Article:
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Re: Re: Re: Re: Mathematica language issues

  • To: mathgroup at
  • Subject: [mg53157] Re: [mg53142] Re: [mg53112] Re: [mg53050] Re: Mathematica language issues
  • From: Andrzej Kozlowski <akoz at>
  • Date: Mon, 27 Dec 2004 06:41:27 -0500 (EST)
  • References: <> <>
  • Sender: owner-wri-mathgroup at

I am sure Fred will provide his own answers, but on the principle "the 
more the merrier" (especially at Christmas) , I thought I would 
contribute my own comments:

On 25 Dec 2004, at 18:00, DrBob wrote:

> Fred,
> At several points you made statements I simply don't understand. The 
> examples clarify what you meant for the most part, but I'm still 
> wondering, so here goes:
>>> Unevaluated is meant to pass unevaluated arguments to a function
>>> body and as such it works perfectly. No one in practice is interested
>>> in (1+1)*Unevaluated[2+2].
> Do you mean a Function body? If not, Times in that example qualifies 
> as a function body. (I think.)

One uses Unevaluated to prevent a rule from being applied. This means 
that a rational person will only do it when he knows there is a rule 
that he does not want to be used. There is no normal situation where 
one would use Unevaluated and there was no specific evaluation one 
wanted to prevent.

>>> If now no rules for f can be applied, Mathematica returns the result
>>> so far, with Unevaluated wrapped again around the labeled arguments.
> So it's only rules FOR F that matter? Does the distributive property 
> count as a rule for Times?

You do not need Unevaluated to prevent the distributive rule being used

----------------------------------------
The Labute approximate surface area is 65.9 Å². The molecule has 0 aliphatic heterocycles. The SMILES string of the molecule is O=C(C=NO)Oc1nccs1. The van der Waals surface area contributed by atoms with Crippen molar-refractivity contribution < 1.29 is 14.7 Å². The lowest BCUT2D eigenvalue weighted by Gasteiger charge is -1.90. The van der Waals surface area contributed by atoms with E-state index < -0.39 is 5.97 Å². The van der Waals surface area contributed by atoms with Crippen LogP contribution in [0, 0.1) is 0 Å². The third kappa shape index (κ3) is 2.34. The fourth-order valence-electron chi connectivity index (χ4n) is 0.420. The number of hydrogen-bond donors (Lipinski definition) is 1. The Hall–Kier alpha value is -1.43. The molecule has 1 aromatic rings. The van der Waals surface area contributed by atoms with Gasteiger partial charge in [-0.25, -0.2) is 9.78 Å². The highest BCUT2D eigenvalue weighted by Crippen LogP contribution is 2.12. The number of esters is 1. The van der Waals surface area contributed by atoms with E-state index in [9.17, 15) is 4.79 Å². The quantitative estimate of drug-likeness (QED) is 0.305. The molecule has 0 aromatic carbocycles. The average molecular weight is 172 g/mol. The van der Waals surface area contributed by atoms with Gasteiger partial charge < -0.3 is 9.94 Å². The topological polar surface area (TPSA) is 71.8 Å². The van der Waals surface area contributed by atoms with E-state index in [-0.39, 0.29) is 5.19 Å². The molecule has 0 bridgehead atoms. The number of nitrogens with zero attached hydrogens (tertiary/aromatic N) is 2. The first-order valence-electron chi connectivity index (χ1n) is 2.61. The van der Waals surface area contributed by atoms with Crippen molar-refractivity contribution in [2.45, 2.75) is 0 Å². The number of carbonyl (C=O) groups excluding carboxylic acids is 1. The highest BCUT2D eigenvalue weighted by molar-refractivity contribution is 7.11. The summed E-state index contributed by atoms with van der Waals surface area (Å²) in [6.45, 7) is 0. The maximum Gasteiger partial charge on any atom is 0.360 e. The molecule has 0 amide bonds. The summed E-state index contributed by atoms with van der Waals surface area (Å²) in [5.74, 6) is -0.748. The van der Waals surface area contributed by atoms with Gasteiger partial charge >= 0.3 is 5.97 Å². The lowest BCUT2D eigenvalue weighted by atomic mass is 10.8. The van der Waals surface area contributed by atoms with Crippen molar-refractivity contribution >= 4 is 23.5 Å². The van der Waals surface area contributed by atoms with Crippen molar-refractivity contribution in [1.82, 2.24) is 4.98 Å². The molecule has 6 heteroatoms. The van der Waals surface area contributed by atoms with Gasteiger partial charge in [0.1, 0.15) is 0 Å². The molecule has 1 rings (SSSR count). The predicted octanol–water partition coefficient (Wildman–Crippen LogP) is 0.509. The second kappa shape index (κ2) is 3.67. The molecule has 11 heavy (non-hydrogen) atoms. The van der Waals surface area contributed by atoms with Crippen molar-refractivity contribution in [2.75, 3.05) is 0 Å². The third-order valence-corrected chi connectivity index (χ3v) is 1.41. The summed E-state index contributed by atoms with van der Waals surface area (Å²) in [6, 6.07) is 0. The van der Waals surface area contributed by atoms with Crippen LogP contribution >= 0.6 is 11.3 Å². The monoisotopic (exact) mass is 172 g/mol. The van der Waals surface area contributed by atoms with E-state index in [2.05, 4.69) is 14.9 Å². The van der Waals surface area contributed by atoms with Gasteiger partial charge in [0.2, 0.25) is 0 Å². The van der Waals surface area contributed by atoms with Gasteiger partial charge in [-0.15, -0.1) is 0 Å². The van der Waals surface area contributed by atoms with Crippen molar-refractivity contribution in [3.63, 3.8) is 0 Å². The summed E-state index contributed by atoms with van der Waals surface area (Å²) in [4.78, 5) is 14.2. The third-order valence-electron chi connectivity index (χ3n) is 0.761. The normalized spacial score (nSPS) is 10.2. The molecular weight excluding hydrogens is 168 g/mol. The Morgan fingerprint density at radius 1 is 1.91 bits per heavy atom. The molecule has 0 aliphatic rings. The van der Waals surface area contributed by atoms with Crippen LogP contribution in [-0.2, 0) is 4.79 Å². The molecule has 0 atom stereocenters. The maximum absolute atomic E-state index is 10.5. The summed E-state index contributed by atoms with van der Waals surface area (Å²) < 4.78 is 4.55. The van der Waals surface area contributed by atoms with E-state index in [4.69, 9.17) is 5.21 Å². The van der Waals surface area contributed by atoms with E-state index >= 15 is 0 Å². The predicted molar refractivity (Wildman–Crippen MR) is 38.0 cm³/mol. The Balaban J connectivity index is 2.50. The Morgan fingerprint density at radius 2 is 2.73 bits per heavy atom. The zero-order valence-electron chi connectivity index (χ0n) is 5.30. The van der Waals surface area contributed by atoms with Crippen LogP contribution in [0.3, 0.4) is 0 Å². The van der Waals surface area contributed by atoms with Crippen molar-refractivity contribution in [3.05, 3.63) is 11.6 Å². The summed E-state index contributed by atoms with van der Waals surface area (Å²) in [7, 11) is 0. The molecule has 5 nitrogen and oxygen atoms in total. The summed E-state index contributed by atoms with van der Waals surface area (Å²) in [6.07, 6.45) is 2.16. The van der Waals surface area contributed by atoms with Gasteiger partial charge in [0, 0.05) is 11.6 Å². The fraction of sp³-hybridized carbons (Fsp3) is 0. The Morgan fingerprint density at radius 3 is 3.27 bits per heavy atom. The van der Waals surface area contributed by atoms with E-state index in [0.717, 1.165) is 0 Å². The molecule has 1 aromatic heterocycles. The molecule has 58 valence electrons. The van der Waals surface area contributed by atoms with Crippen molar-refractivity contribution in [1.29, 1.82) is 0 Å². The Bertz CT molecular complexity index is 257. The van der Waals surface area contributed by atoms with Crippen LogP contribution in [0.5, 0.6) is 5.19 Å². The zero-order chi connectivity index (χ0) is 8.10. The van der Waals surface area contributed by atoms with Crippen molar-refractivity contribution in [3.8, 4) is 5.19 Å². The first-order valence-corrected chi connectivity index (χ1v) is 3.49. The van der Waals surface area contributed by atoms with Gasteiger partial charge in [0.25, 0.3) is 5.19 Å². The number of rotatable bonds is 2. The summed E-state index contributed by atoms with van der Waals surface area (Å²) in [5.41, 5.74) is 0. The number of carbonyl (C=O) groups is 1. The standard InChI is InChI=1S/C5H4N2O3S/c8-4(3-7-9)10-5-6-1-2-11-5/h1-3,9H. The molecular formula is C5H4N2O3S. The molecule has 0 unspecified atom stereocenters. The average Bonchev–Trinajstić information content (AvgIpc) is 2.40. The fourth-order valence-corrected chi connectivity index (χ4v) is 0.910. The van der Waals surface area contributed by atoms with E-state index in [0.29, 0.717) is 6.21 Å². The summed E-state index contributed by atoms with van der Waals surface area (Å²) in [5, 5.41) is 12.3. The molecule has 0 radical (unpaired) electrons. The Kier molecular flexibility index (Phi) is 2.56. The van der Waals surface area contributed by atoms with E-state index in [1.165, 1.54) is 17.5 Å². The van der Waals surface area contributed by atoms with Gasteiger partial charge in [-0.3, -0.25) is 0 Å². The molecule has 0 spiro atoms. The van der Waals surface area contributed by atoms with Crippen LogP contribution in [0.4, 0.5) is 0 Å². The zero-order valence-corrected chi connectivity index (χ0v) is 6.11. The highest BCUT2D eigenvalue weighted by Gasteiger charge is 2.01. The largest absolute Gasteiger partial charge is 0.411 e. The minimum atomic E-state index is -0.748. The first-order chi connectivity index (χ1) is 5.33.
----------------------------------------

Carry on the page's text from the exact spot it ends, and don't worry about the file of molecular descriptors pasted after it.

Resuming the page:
because it is never used automatically. You need to apply something 
like Distribute etc.

>>> If a rule for f can be applied, the administration of arguments
>>> that come from Unevaluated is completely skipped.
> I don't get any meaning from the phrase "administration of arguments".

I think Fred meant that the rule is applied to the arguments "as 
given", without changing them or rearranging in any way.

>>> I first formulate my assumption (only WRI and maybe a few others
>>> know if I am right!)
> Even if your assumption is correct (as I suspect it is), this 
> statement doesn't really square with a later claim that there's no 
> mystery.

A certian mystery exists even when we have full documentation, because 
even that is only a description of expected behaviour of Mathematica 
and does not include the actual mechanism behind the behaviour (of 
which at most a vague idea is provided). Everything else requires the 
source code. If Fred's "speculations" came form an employee of WRI they 
could have the status of "documentation" without changing a word. The 
mystery here is simply a question of authoritativeness.

Andrzej Kozlowski
Chiba, Japan

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